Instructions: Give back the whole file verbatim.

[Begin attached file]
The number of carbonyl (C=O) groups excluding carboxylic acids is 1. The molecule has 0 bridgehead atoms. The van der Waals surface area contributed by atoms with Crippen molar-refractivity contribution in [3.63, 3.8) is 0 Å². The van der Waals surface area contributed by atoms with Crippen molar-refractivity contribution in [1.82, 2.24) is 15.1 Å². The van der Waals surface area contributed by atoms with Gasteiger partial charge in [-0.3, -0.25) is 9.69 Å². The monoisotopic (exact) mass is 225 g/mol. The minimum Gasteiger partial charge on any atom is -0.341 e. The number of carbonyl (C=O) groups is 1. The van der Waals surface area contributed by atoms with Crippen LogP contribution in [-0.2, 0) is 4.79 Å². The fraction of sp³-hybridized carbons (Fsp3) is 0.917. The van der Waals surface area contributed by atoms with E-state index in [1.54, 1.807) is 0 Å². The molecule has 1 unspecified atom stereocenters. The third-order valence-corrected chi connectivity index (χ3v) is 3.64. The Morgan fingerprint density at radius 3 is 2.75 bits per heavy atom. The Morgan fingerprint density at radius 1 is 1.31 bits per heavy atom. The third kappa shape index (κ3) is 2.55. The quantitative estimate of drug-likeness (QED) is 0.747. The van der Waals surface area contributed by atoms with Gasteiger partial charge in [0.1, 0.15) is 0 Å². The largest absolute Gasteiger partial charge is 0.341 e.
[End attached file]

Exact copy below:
The number of carbonyl (C=O) groups excluding carboxylic acids is 1. The molecule has 0 bridgehead atoms. The van der Waals surface area contributed by atoms with Crippen molar-refractivity contribution in [3.63, 3.8) is 0 Å². The van der Waals surface area contributed by atoms with Crippen molar-refractivity contribution in [1.82, 2.24) is 15.1 Å². The van der Waals surface area contributed by atoms with Gasteiger partial charge in [-0.3, -0.25) is 9.69 Å². The monoisotopic (exact) mass is 225 g/mol. The minimum Gasteiger partial charge on any atom is -0.341 e. The number of carbonyl (C=O) groups is 1. The van der Waals surface area contributed by atoms with Crippen LogP contribution in [-0.2, 0) is 4.79 Å². The fraction of sp³-hybridized carbons (Fsp3) is 0.917. The van der Waals surface area contributed by atoms with E-state index in [1.54, 1.807) is 0 Å². The molecule has 1 unspecified atom stereocenters. The third-order valence-corrected chi connectivity index (χ3v) is 3.64. The Morgan fingerprint density at radius 3 is 2.75 bits per heavy atom. The Morgan fingerprint density at radius 1 is 1.31 bits per heavy atom. The third kappa shape index (κ3) is 2.55. The quantitative estimate of drug-likeness (QED) is 0.747. The van der Waals surface area contributed by atoms with Gasteiger partial charge in [0.1, 0.15) is 0 Å². The largest absolute Gasteiger partial charge is 0.341 e.